(This article belongs to the Special Issue Hydropower and Pumping Systems)
Show Figures

Figure 1

23 pages, 3440 KiB  
Article
Street Lighting and Charging Stations with PATs Location Applying Artificial Intelligence
by Joseph Daniel Pineda Sandoval, José Antonio Arciniega-Nevárez, Xitlali Delgado-Galván, Helena M. Ramos, Modesto Pérez-Sánchez, P. Amparo López-Jiménez and Jesús Mora Rodríguez
Water 2023, 15(4), 616; https://doi.org/10.3390/w15040616 - 4 Feb 2023
Cited by 4 | Viewed by 2089
Abstract
This research proposes a methodology with multi-objective optimization for the placement of Pumps operating As Turbines (PATs), energizing street lighting, devices for monitoring the water network, and charging stations for small electric vehicles such as bikes and scooters. This methodology helps to find [...] Read more.
This research proposes a methodology with multi-objective optimization for the placement of Pumps operating As Turbines (PATs), energizing street lighting, devices for monitoring the water network, and charging stations for small electric vehicles such as bikes and scooters. This methodology helps to find the most profitable project for benefiting life quality and energy recovery through pumps operating as turbines, replacing virtual pressure reduction valves to locate the best point for decreasing pressure. PATs are selected by maximizing power recovery and minimizing pressure in the system as well as maximizing recoverable energy. Benefits analyzed include the reduction of carbon dioxide emissions and fuel use, as well as the saving of electricity consumption and benefiting socio-economic impact with street lighting, monitoring, and charging station. It was considered that each PAT proposed by the methodology will supply a street light pole, a station for monitoring the water network, and a charging station; under these established conditions, the return on investment is up to 1.07 at 12 years, with a power generation of 60 kWh per day. Full article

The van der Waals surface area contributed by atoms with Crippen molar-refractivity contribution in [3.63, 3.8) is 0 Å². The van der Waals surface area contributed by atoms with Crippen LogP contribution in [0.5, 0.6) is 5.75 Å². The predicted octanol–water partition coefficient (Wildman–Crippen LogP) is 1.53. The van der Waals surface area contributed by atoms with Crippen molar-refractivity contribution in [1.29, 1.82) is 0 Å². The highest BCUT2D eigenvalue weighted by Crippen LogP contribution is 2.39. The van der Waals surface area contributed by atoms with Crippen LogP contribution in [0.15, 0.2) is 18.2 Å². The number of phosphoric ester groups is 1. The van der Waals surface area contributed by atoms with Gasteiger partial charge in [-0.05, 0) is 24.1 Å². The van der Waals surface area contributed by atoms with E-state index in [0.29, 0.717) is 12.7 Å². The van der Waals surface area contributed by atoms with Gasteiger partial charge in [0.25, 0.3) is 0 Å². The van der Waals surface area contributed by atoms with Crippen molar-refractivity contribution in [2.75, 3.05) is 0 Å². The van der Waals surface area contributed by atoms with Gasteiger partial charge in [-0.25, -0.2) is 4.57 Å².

(This article belongs to the Special Issue Hydropower and Pumping Systems)
Show Figures

Figure 1

16 pages, 8039 KiB  
Article
Low-Head Hydropower for Energy Recovery in Wastewater Systems
by Marco Sinagra, Calogero Picone, Paolo Picone, Costanza Aricò, Tullio Tucciarelli and Helena M. Ramos
Water 2022, 14(10), 1649; https://doi.org/10.3390/w14101649 - 21 May 2022
Cited by 7 | Viewed by 3234
Abstract
Hydraulic turbines for energy recovery in wastewater treatment plants, with relatively large discharges values and small head jumps, are usually screw Archimedes or Kaplan types. In the specific case of a small head jump (about 3 m) underlying a rectangular weir in the [...] Read more.
Hydraulic turbines for energy recovery in wastewater treatment plants, with relatively large discharges values and small head jumps, are usually screw Archimedes or Kaplan types. In the specific case of a small head jump (about 3 m) underlying a rectangular weir in the major Palermo (Italy) water treatment plant, a traditional Kaplan solution is compared with two other new proposals: a Hydrostatic Pressure Machine (HPM) located at the upstream channel and a cross-flow turbine (CFT) located in a specific underground room downstream of the same channel. The fluid mechanical formulations of the flow through these turbines are analyzed and the characteristic parameters are stated. Numerical analysis was carried out for the validation of the HPM design criteria. The efficiency at the design point of the CFT and HPM are estimated using the ANSYS CFX solver for resolution of 3D URANS analysis. The strong and weak points of the three devices are compared. Finally, a viability analysis is developed based on several economic indicators. This innovative study with a theoretical formulation of the most suitable turbomachine characterization, the potential energy estimation based on hydraulic energy recovery in a real case study of a wastewater treatment plant and the comparison of the three different low-head turbines, enhancing the main advantages, is of utmost importance towards the net-zero water sector decarbonization. Full article
(This article belongs to the Special Issue Hydropower and Pumping Systems)
Show Figures

Figure 1

19 pages, 3176 KiB  
Article
Design and Year-Long Performance Evaluation of a Pump as Turbine (PAT) Pico-Hydropower Energy Recovery Device in a Water Network
by Daniele Novara and Aonghus McNabola
Water 2021, 13(21), 3014; https://doi.org/10.3390/w13213014 - 27 Oct 2021
Cited by 11 | Viewed by 3168
Abstract
Despite the existence of a vast scientific literature on the subject of hydraulic energy recovery from water pipelines by means of micro- and pico-hydropower using pumps as turbines (PAT), such technology has found a very limited application thus far in practice. In fact, [...] Read more.